Appeals court rules police records generally must be public

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DON THOMPSON
Associated Press
SACRAMENTO (AP) — An appeals court ruled Wednesday against California Attorney General Xavier Becerra’s refusal to release records his office obtained from other agencies regarding police shootings, use of force and officer misconduct.
Becerra had argued that it should be left to those other agencies to release their own documents under a state law that took effect last year. He said it would overburden his Department of Justice to have to sort through the voluminous records.
But the appeals court in San Francisco largely upheld a lower court ruling that Becerra must release the records.
The state’s transparency law generally requires releasing the records “regardless (of) whether the records pertain to officers employed by the Department or by another public agency,” the three-judge appellate panel unanimously ruled.
The court stopped short of ordering Becerra to immediately release the records, however. It said the lower court could reconsider if Becerra makes a better argument that keeping the records private outweighs the public interest in their release. It said his office initially “did not adequately demonstrate” that to be the case.
The First Amendment Coalition and KQED radio brought the lawsuit against Becerra. The Associated Press and many other news organizations have joined it.
“We would hope that they would now begin the process of compliance, but given how they’ve handled this case so far I think there’s a very good chance they will continue to drag their heels and assert every exemption they can lay their hands on,” said Glen Smith, the First Amendment Coalition’s litigation director.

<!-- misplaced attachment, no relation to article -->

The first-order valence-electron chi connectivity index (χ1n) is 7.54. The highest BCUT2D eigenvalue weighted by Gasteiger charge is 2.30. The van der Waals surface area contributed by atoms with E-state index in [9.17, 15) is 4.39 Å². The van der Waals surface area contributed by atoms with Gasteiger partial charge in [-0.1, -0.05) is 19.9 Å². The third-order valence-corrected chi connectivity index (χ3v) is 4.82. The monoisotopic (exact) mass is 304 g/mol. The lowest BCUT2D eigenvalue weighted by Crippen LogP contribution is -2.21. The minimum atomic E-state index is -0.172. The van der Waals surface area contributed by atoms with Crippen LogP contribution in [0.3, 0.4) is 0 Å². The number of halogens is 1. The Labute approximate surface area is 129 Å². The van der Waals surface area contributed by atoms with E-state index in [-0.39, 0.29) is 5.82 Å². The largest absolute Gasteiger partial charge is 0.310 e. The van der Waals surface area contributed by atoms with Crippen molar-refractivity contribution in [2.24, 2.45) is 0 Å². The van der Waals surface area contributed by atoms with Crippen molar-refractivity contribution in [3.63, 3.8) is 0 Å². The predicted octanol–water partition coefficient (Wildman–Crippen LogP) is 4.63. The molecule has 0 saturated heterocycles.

He added that, “It’s good that the court came out very strongly in favor of public access and recognized the importance of (the new law) and the transformative effect it had on police accountability.”
Becerra’s office said it is reviewing the decision, with no further comment. He previously said requiring his office to sort through other agencies’ records “would grind to a halt so many of the other things we have to do.”
But a lawyer for the First Amendment Coalition and news organizations argued that legislators took that burden and cost into account when they passed the law.
Becerra has agreed to release records involving his own agents, but the attorney’s general’s office also is a repository for years of local police investigations. The news organizations’ attorney said Becerra’s office may still have internal affairs records that had been destroyed by local agencies, because California law requires state agencies to keep records longer than local governments.